He looked at me like I had an ice cream cone on a hot summer day… and he didn’t. “Oh no you don’t, Buddy. Not a single lick.”

“Ri…. ri…ri…”

“Robert!”

Crackamundo, he heeled.

I get a good bit of this reaction from others. I must provoke a certain socially acceptable disdain in folks who feel familiar and comfortable enough to mildly insult me. They tell me I bring it on myself and I can’t disagree. I think it is a pheromone that I emit.

The other night after our ballroom dance class a bunch of us went to a local restaurant and had a drink and an appetizer. I sat across from my lovely bride who sat next to Don the dancing dentist. Within a short period of time Don felt familiar and comfortable enough to drill and fill me. He asked my wife where our daughter got her musical ability. My wife said something like ‘Well, I took piano and guitar lessons, but my husband did not. His family didn’t do much with him.’ To which Don replied something like ‘So you contributed something and your husband contributed nothing’ or something like that.  To which I complained, “Don, don’t you even use novacaine before you stick a knife in a man’s gums?”

We chuckled nervously. I wanted him to think that I am a dangerous ex-con with a hair trigger temper and pistol under the tabletop. At least I wanted to think that he thinks I’m  more dangerous than an ex-hairdresser with a sparky blow dryer in hand. I am no marshmallow, Dude! The bullseye on my back is an unfortunate birthmark not an invitation. But alas! It’s a target for the disenfranchised to franchise like a McDonald’s. (If  you have any ideas what that last sentence means, would you please personal message me? I’d really like to know.)

So, the theme, the overarching theme that I must support with related drivel… hmmm. I seem to have lost it along the way. This is of no concern to me since I don’t usually follow the rules of proper writing. I just accelerate to maintain control. I first over heard this statement in a small English pub outside of Bury St. Edmunds, East Anglia in 1973 or so. Some American military guys were talking quite loudly as they sucked down pints of ale. One guy was reviewing driving training he’d received State side. He was yakking about driving through a culvert when he blurted, “I accelerated to maintain control”, as if that were the punch line to an extended joke. I was seventeen and alone. I wound up chatting with one of the military dudes. He was righteous and much smarter than I was. He told me of the vast peacekeeping mission of the military, how they were agents of peace. I did not believe him, still don’t. However, I had a copy of a science fiction book that a former classmate claimed to have written. Wilbur even autographed it for my girlfriend’s gift.  This military guy clarified that the Great and Powerful Wilbur was lying, which was true, of course, but it wasn’t nearly as cool a story as having gone to school with a famous science fiction author. Just another something/anything that turned into nothing. Why do folks insist on the truth when a faint gauzy blur will do just as well? We know Bigfoot doesn’t exist, but why crush us?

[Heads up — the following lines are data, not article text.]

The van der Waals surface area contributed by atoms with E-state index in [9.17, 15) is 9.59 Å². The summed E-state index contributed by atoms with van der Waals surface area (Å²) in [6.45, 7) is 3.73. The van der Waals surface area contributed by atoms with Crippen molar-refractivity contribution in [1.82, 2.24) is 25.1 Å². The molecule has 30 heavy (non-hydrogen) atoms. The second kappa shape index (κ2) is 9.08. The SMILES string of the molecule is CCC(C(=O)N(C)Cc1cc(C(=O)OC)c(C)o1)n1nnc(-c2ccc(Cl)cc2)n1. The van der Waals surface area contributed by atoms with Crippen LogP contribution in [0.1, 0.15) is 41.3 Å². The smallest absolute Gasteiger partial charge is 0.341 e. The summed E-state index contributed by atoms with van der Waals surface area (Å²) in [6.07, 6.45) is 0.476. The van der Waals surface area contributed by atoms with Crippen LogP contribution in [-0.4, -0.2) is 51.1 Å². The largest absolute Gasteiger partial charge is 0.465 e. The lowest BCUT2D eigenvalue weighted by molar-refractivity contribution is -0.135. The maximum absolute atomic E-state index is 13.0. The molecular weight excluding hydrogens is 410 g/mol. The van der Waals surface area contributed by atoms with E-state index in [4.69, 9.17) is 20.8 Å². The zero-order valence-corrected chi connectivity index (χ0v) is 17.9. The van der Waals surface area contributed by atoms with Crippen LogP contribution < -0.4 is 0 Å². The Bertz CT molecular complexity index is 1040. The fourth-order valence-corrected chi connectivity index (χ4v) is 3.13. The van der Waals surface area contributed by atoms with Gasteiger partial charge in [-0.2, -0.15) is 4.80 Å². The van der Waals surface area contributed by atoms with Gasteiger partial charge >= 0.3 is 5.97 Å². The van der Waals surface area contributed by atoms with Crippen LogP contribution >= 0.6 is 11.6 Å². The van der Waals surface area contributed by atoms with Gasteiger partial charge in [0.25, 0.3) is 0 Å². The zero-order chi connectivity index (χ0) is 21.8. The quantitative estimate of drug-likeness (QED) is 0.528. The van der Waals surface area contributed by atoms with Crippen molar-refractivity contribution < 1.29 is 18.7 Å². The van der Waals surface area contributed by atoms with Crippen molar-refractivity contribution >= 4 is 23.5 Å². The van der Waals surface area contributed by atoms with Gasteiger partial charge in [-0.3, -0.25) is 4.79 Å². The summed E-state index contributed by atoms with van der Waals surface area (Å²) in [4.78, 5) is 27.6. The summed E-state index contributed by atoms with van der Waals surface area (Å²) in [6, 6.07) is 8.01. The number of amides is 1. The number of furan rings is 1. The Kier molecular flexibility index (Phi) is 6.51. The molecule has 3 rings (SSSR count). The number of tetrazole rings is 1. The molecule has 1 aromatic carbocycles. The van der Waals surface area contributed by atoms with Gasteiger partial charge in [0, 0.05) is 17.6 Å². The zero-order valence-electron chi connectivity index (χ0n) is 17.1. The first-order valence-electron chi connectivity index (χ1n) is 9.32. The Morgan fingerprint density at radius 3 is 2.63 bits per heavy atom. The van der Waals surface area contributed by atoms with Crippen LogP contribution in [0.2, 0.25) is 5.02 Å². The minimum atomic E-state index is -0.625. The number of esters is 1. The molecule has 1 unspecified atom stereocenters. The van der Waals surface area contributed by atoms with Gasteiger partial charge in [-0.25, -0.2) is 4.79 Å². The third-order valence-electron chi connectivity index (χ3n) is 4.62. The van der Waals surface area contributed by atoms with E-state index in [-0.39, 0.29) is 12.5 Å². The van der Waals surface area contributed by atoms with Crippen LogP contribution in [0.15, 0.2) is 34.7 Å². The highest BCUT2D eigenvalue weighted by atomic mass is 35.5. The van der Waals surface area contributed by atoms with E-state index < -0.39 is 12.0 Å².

“Hello, it’s me
I’ve thought about us for a long, long time
Maybe I think too much but something’s wrong
There’s something here that doesn’t last too long
Maybe I shouldn’t think of you as mine”
Something cannot come from nothing. Right?
“I’ll have an Anything with a twist of lime.”
Oh where is Todd Rundgren when you need him?

250. “Heck yes, I would!”

I don’t even know the precedent to this title, but I figured that I could comb through my thinning synapse farms and glean a memory or two where that line would fit as a response to a distant call. [In case you are wondering what a synapse farm looks like, it’s sort of like a catfish farm where fish swim through chutes and ladders and finally are selected for market by a dimwitted minimum wager with a net when they are plump and delicious, and exhibit just a tinge of orange around their gills.] Sort of like the Amazing Carnack routine of Johnny Carson, where he gave an answer to a sealed question and then opened the envelope and read it aloud for the punch line.  It’s harder than you might think to challenge yourself with such an open-ended gauntlet toss. You can wind up smacking yourself with the glove of challenge. You’ve heard of Russian roulette, yes? But have you heard of Russian bocce? Since it snows so much in Russia, they throw the polina ball straight up and pray it does not hit any of the players assembled below. And then they roll their balls at it as if playing horseshoes with bowling balls.